While unity is the most favorable outcome for Yemen, the so-called Arab-backed coalition is now splintering and fighting amongst each other in the south. Put differently, the Arab backers are settling some disagreements regarding their geopolitical interests through Yemen proxies. It is not a full-on war, but it is a bloody display of power between STC and the “legitimate” government on the ground. Left to its own devices, the government would have easily lost its hold on the country had it not been for international backing.
This is not the first time that Hadi and his government are instructed on their actions . Ever since Hadi assumed his current position, he has failed to create a government that is able to provide adequate services and respond to grievances. In 2012 when he became president, various governors and governmental employees on the local level and loyal to former President Saleh, refused to hand over power to their successors. During the Houthi Crisis, and under the guise of corruption and inflation, the Houthis capitalized on popular sentiments to capture Sana’a.
Once the south was considered a Houthi-free zone, the president failed to return to Yemen, instead staying in Riyadh; though some reports say he is under house arrest. Even now, after the STC secured Aden, Lieutenant General Mahran al-Qubati, Commander of the Presidential Guard, stated that government forces had regained control of the Dar Sa’d northern barracks in Aden due to direct Saudi intervention. It is unlikely that the alliance between the UAE and KSA will disintegrate over this power struggle, but it is clear that both states won’t hesitate to use Yemeni partners on the ground to gain the upper hand.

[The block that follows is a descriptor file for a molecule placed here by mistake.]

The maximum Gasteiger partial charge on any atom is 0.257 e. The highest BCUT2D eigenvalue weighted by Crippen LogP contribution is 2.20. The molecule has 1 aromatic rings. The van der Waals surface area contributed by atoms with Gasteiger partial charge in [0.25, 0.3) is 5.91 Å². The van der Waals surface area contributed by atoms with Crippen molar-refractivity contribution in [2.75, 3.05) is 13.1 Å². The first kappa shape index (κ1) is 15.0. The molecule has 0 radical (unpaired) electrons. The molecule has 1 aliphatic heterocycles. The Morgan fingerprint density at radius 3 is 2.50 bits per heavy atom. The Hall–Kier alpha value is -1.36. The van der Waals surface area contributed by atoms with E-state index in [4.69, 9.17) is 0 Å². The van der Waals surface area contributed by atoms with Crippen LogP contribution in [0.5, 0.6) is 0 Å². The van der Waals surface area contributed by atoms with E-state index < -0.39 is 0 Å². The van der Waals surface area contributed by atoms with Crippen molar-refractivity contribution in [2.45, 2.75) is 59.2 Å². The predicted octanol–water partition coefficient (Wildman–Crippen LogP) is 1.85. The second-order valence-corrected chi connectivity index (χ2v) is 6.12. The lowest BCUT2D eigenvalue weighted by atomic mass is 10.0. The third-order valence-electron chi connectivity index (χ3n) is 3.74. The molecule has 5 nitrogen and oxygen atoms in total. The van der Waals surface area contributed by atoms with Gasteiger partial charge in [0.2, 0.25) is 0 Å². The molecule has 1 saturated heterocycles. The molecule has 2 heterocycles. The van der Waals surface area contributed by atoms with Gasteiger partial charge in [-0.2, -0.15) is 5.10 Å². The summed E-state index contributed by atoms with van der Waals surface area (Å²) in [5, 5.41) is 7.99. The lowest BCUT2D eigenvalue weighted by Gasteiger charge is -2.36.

The Arab Coalition’s vision is for a future Yemen inconclusive. The UAE, on one hand, formed a genuine alliance with Yemeni troops and have invested in the rebuilding of Aden beyond pledging large sums of money. They feel that they should have a larger stake in what happens and should be able to determine with whom they form political alliances. It also seems that Yemen’s unity is not their prime concern. The KSA, on the other hand, has adopted the United Nations narrative and would like to continue the transitional process that began after the revolution in 2011 but before the war in 2015. Beyond countering the presence of Iran in Yemen by restoring the “legitimate government” in Yemen, it is unclear what KSA’s objectives are but to maintain the UN narrative that Yemen must be one state.
This is not the first time that Yemenis signal to the international community that the government of Yemen needs to be recognized locally, by northerners and southerners alike. Unless a new government is formed that is capable of providing public services and responding to the people’s demands, there will be no faith between the people and the state. In the next few years, Yemen will scramble to deal with an unprecedented humanitarian crisis, and unless the government is up to the task, Yemenis will only continue to suffer. Ruling exclusively by decree won’t suffice as it will only allow for non-governmental bodies to spread and gain more influence in a fragile Yemen.
Sama’a Al-Hamdani is a consultant with the Rafik Hariri Center. She is the President of the Yemen Cultural Institute for Heritage and the Arts. Follow her on Twitter @Yemeniaty.